If Florida is to restore its winning ways — the unforgiving, take-no-prisoners play that made the team a popular championship favorite in January — Kenny Boynton must retrieve the shot that’s abandoned his game.
Otherwise, he’ll have to abandon the shot instead.
The all-time Gators 3-point king is shooting less than 33-percent from behind the arc this season, down eight-percent from last year’s clip. Worse, yet his shooting isn’t trending in the right direction. After a hot shooting month to start his senior season, Boynton has since gone ice cold. Excluding an anomalous 8-for-10 effort against Yale in the non-conference, he is shooting a paltry 27-percent (36-for-135) over the last three months and just 30-percent in SEC play.
One common thread to Florida’s recent struggles (other than the absence of Will Yeguete): Boynton’s poor shooting. Over UF’s last eight games, which include a trio of road losses to unranked opponents, the talented guard has connected on only 12 of his 50 3-point attempts.
Ironically, despite being moved off the ball to make room for rising junior point guard Scottie Wilbekin, Boynton has become a better distributor during the course of the season as his shooting has slacked. He isn’t taking so many ill-advised shots — he isn’t sinking so many open ones either — but the distribution of the shots he has taken has been a recurring issue. More than 62-percent of Boynton’s shots this season have come from long range, the highest rate of any regular, non-shooting specialist in the conference.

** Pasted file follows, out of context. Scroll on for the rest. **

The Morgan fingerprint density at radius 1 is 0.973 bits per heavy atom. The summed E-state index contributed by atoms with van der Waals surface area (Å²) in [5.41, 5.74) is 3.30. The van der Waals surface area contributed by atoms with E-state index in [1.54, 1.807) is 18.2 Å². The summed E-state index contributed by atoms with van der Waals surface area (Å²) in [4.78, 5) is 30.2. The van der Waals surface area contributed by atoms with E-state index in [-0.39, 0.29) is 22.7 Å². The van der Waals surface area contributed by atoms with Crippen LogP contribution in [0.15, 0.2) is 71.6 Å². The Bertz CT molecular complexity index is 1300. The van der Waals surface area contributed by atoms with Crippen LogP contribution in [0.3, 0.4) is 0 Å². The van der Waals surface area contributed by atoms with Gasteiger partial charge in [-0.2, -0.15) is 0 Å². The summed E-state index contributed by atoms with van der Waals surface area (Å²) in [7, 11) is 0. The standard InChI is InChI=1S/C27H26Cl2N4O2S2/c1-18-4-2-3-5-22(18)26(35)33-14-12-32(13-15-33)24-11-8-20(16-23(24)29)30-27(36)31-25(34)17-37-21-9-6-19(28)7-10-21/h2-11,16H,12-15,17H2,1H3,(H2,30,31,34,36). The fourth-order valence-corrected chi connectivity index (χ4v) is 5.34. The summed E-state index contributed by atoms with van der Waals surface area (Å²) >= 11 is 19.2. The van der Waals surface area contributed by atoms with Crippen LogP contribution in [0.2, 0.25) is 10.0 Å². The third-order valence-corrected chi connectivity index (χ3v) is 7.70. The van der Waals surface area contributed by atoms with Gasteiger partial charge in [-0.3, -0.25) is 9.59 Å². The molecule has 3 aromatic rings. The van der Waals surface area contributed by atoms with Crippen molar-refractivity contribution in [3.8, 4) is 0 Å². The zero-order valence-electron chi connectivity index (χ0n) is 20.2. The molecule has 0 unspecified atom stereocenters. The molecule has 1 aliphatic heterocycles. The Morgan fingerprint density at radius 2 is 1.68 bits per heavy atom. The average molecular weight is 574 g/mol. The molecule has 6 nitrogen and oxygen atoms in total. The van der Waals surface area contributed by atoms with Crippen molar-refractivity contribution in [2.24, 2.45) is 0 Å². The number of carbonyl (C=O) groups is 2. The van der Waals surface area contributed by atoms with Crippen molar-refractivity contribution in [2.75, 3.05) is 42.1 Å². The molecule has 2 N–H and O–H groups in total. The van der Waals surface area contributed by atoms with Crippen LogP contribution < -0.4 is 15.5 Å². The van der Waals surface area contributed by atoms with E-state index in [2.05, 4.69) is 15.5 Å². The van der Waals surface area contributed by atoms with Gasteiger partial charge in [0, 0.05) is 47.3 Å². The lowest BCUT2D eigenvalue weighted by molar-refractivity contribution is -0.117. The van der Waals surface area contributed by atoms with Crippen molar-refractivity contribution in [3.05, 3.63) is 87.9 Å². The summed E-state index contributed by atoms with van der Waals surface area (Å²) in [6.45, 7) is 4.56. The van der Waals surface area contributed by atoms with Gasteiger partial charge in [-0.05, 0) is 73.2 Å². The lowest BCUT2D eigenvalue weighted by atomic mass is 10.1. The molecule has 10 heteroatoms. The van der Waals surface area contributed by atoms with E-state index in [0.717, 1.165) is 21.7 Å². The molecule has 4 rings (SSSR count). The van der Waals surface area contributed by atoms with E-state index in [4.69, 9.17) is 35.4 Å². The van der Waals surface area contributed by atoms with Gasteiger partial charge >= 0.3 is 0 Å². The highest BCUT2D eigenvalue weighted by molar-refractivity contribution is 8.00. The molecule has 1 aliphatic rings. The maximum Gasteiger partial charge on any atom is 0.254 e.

In a word, Boynton has become a gunner, and not an accurate one. What’s worse, his accuracy in crunch time is among the worst in the sport. Boynton is shooting a vile 8-percent from 3-point range and just 26-percent from outside the paint in “close and late” situations — defined as any possession occurring in the final five minutes of the game when the scoring margin if five points or fewer in either favor. Don’t tell that to Kenny though. The senior leader has taken 45-percent of his teams shots in those such situations.
The only thing worse than a player who consistently misses big shots is a player who consistently (i.e., defiantly) hoists them up amid long shooting slumps.
Thanks to Boynton’s trigger-happy tendencies, the Gators have largely ignored a front line that stands as the stoutest in the SEC. Patric Young’s usage rate (21.7-percent) is well lower than it should be. One of the most dominant interior players in all the land, Young owns only the 32nd highest rate in the SEC (788th nationally). Figure that out.